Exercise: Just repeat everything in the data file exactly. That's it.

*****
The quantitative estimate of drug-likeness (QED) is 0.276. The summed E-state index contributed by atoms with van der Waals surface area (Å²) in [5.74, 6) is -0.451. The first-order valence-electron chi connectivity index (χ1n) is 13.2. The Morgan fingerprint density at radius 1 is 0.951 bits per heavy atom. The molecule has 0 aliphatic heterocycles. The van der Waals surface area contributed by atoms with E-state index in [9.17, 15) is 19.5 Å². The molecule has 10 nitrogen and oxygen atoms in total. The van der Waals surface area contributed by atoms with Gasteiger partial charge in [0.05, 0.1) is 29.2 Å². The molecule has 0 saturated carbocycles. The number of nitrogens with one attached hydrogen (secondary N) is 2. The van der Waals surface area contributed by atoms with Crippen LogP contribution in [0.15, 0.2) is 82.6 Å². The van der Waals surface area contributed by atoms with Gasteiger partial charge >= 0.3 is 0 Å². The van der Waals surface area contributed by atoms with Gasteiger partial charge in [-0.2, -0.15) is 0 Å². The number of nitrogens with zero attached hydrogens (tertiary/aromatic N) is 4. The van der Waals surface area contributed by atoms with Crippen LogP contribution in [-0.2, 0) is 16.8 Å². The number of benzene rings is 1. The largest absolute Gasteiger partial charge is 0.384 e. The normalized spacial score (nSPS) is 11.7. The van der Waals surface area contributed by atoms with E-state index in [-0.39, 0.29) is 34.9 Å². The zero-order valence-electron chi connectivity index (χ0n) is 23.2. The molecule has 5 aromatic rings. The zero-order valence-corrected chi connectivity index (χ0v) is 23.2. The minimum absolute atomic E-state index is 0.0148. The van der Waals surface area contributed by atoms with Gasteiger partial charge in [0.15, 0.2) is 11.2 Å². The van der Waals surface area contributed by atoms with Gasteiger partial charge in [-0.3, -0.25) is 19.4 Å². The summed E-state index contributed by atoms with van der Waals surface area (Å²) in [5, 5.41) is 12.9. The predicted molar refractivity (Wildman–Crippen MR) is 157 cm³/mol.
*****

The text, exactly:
The quantitative estimate of drug-likeness (QED) is 0.276. The summed E-state index contributed by atoms with van der Waals surface area (Å²) in [5.74, 6) is -0.451. The first-order valence-electron chi connectivity index (χ1n) is 13.2. The Morgan fingerprint density at radius 1 is 0.951 bits per heavy atom. The molecule has 0 aliphatic heterocycles. The van der Waals surface area contributed by atoms with E-state index in [9.17, 15) is 19.5 Å². The molecule has 10 nitrogen and oxygen atoms in total. The van der Waals surface area contributed by atoms with Gasteiger partial charge in [0.05, 0.1) is 29.2 Å². The molecule has 0 saturated carbocycles. The number of nitrogens with one attached hydrogen (secondary N) is 2. The van der Waals surface area contributed by atoms with Crippen LogP contribution in [0.15, 0.2) is 82.6 Å². The van der Waals surface area contributed by atoms with Gasteiger partial charge >= 0.3 is 0 Å². The van der Waals surface area contributed by atoms with Gasteiger partial charge in [-0.2, -0.15) is 0 Å². The number of nitrogens with zero attached hydrogens (tertiary/aromatic N) is 4. The van der Waals surface area contributed by atoms with Crippen LogP contribution in [-0.2, 0) is 16.8 Å². The number of benzene rings is 1. The largest absolute Gasteiger partial charge is 0.384 e. The normalized spacial score (nSPS) is 11.7. The van der Waals surface area contributed by atoms with E-state index in [-0.39, 0.29) is 34.9 Å². The zero-order valence-electron chi connectivity index (χ0n) is 23.2. The molecule has 5 aromatic rings. The zero-order valence-corrected chi connectivity index (χ0v) is 23.2. The minimum absolute atomic E-state index is 0.0148. The van der Waals surface area contributed by atoms with Gasteiger partial charge in [0.15, 0.2) is 11.2 Å². The van der Waals surface area contributed by atoms with Gasteiger partial charge in [-0.3, -0.25) is 19.4 Å². The summed E-state index contributed by atoms with van der Waals surface area (Å²) in [5, 5.41) is 12.9. The predicted molar refractivity (Wildman–Crippen MR) is 157 cm³/mol.